Historic Philly Underground Railroad House Saved from the Brink of Collapse

Repairs are finally being undertaken at the Robert Purvis house at 16th and Mount Vernon. Many years of deferred maintenance and outright neglect had left the future looking grim for this 1859 home, once an essential stop along the Underground Railroad. 

Now, the Spring Garden Community Development Corporation has been appointed a conservator of the three-story home and plans to restore it to residential use. Read more from Billy Penn here .
A developer's plans for 500 S. Broad Street include the former District Health Center No. 1 (left)--from the Goldenberg Group
New Plan for 500 S. Broad Street Includes District Health No. 1

Some eyebrows were raised a few years ago when we successfully nominated the 1959 District Health Center No. 1 building to the Philadelphia historic register. But, in this new proposal  unveiled by the Goldenberg Group earlier this month, the building will be incorporated into a truly distinctive, artful, and uniquely Philadelphian complex. You can read more about the $150 million redevelopment plan here.  
 Young Friends Recap
A Rest Belt Takeover group inside the infamous Buery Building--from the Young Friends of the Preservation Alliance
Young Friends Host Rust Belt Takeover in Philadelphia
 
The Young Friends of the Preservation Alliance hosted the #NotRustyJustGritty Rust Belt Takeover in Philadelphia Oct. 3 - 6--the first expansion of this series outside the traditional boundaries of industrial decay, which contain the Rust Belt. 

These 'takeovers' are biannual partnerships with local preservationists who collaborate with fellow enthusiasts on three days of tours, workshops, and other gatherings.

Among the events of the weekend: a tour of North Broad Street featuring the Uptown Theater and the Beury Building; a tour of the mothballed SS United States; a paper-making tour in Historic Rittenhouse Town; a behind the scenes tour of Reading Terminal Market led by Preservation Alliance Executive Director Paul Steinke. All in all, 80+ participants took part in 16 tours, talks, and hands-on workshops in Philadelphia.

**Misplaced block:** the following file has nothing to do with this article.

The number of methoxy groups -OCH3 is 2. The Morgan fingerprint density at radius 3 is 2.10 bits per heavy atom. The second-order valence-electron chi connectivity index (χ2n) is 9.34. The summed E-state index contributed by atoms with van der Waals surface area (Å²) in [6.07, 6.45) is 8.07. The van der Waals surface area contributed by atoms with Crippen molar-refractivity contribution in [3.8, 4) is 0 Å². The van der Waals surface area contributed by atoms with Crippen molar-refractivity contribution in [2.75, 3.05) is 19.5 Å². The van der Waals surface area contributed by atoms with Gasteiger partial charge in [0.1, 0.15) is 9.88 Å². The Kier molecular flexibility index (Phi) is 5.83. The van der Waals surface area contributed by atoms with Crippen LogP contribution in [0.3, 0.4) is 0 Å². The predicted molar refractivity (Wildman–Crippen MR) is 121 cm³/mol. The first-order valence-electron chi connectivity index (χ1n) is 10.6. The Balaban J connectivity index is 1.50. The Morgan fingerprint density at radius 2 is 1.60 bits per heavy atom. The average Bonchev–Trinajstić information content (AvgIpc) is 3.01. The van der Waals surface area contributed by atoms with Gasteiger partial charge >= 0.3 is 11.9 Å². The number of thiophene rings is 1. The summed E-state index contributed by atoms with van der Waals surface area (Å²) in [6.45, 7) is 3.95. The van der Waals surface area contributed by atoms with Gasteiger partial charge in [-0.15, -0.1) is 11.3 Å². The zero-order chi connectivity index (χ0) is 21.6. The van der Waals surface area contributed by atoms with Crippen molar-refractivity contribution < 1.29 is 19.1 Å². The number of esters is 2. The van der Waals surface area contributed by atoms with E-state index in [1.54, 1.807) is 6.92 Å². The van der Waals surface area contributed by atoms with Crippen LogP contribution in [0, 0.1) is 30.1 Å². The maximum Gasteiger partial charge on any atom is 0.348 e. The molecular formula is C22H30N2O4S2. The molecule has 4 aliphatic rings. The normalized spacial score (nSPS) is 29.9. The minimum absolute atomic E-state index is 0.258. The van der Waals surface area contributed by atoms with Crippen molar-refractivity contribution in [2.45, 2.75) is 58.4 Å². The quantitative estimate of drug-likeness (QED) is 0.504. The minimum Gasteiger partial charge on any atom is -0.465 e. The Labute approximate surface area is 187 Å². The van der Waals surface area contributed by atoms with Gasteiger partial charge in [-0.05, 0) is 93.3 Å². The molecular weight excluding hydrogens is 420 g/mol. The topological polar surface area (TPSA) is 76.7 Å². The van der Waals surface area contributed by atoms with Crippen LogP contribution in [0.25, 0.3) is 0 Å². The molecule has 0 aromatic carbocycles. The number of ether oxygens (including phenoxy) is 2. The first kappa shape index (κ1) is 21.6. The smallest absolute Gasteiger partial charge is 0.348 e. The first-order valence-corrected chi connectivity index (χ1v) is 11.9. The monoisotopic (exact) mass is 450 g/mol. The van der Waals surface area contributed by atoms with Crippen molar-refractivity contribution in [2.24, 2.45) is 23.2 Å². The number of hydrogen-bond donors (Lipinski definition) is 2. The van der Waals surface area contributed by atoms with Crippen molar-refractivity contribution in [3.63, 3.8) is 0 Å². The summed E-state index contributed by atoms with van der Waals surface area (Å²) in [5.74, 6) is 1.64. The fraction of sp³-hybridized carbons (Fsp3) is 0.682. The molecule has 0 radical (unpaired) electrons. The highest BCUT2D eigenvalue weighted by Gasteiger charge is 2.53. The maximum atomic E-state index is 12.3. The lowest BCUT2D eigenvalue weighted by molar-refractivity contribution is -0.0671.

Guests and friends took over the admiral's cabin during this year's 'In With the Old."
--from Claire Rosen Photography

Young Friends' 'In With the Old' Fundraiser Charts a Successful Course
 
On October 3, the Young Friends of the Preservation Alliance celebrated their 6th Annual 'In With the Old' benefit party aboard Cruiser Olympia, the world's oldest steel warship still above water. 

The Olympia was designated a National Historic Landmark in 1966. Her two main engines are themselves recognized National Historic Engineering Landmarks. 

The crowd braved the rainy night and became part of the Olympia's evening crew. Guests grabbed drinks from the galley, posed in the Admiral's Cabin, snacked on the gun deck, and retreated to the mess to take on their enemy in an old-fashioned (and less risky!) Battleship board game.
 
Best of all, the Young Friends of the Preservation Alliance surpassed their ambitious $6,000 fundraising goal and topped out at $9,350 raised!!!! Thank you to all the sponsors, the Cruiser Olympia, and the Independence Seaport Museum for this fruitful evening.
Happening Soon:
Washington Square Park--from Thom Callen for Philly Voice
Oct 26. Around Washington Square 
Preservation Alliance Architecture Walking Tour

Walk around one of William Penn's original planned public parks. Learn how this square served as a burial ground for over 1,200 Revolutionary War soldiers, then as a potter's field, before receiving its present name in 1825. Today, many of the surrounding office buildings are being transformed into residences as Washington Square serves as an important gateway to the nearby residential Society Hill neighborhood.

Saturday, October 26
10:00 AM to 12:00 PM

The First Baptist Church at 17th and Sansom Street near Rittenhouse Square--from Wikipedia Commons
Oct 27. The Sacred Sites of Rittenhouse Square
Preservation Alliance Architecture Walking Tour

Visit outstanding examples of religious architecture in the Romanesque Revival and Gothic Revival styles in the Rittenhouse Square area, and trace the city's development west of Broad Street from the mid 19th century through the Gilded Age era.

Sunday, October 27
2:00 to 4:00 PM